Allotropes are all different physical forms of the element. It’s just that the carbon atoms are bonded differently, giving them different physical and chemical properties. Examples of these are coal, diamond and graphite.

Organometallic Compounds

Compounds formed with the bond of carbon and metal are called organometallic compounds. They are ionic compounds. The electropositive nature of metals makes them very polar bonds.

4. What is Catenation?

Carbon’s ability to form long chains of bonds is called catenation. These chains are formed when carbon atoms form bonds or tetravalent bonds with other carbon atoms. This means that one carbon atom forms bonds with four other carbon atoms. This bonding can be repeated countless times without disturbing the stability of the bonds or the compounds formed.

So picture this: Chains can form branches that can form sub-branches that can form rings and then more rings. These are two groups within this: open-chain compounds, (or aliphatic compounds). These kinds of carbon-carbon chain bonds can be seen in organic compounds like alkanes, alkenes, and alkynes, and are found in animal or vegetable fats.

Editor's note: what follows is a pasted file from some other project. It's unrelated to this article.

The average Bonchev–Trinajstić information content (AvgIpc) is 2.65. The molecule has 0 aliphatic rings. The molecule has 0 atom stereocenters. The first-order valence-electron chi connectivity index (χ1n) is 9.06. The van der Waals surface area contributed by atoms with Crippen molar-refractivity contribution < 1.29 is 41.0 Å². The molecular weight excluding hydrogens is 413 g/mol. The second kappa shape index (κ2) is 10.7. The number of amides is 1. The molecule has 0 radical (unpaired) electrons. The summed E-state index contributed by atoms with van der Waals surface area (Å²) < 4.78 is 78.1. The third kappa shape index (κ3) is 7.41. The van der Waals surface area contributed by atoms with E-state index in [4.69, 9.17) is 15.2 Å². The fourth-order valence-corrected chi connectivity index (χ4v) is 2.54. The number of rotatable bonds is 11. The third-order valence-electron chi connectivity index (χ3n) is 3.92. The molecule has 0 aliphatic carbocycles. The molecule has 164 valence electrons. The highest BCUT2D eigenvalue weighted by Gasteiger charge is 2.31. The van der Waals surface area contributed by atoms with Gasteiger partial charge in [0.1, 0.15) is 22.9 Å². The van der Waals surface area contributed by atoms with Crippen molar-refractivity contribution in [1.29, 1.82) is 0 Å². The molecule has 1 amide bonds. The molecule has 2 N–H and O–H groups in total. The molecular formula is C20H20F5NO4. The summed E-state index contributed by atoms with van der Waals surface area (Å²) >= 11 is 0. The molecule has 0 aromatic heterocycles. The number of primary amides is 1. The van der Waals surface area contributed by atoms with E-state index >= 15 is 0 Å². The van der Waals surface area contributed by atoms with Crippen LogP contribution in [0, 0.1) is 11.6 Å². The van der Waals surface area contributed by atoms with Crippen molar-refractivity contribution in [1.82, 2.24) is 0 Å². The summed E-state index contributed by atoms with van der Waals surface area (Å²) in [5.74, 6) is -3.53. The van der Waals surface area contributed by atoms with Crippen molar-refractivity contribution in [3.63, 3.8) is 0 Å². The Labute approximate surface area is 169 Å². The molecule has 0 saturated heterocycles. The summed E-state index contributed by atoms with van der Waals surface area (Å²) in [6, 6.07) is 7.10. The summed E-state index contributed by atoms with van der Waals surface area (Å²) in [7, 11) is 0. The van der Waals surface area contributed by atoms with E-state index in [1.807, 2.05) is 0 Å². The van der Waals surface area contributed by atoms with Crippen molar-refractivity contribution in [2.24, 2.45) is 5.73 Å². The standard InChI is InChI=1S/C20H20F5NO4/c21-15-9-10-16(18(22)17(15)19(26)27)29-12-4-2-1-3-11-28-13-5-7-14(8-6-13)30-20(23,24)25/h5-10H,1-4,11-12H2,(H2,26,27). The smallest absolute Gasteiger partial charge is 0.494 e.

The second group is closed-chain compounds (cyclic compounds). Benzene, vanillin, and phenol are examples of this group.

5. Why is carbon tetravalent?

Carbon can form bonds with other atoms by sharing its valence electrons. Carbon is tetravalent because one carbon atom can form four covalent bonds.  

For example, four valence electrons of carbon can bond with four hydrogen atoms to form methane.

This valency of four is why carbon can form compounds with elements like oxygen, hydrogen, chlorine, sulphur and many other elements. 

It also makes the compounds highly stable. The small size of carbon enables its nucleus to stick very firmly to the pairs of electrons, forming useful compounds such as diamond and graphite. 

It is the tetravalency that makes carbon a versatile element.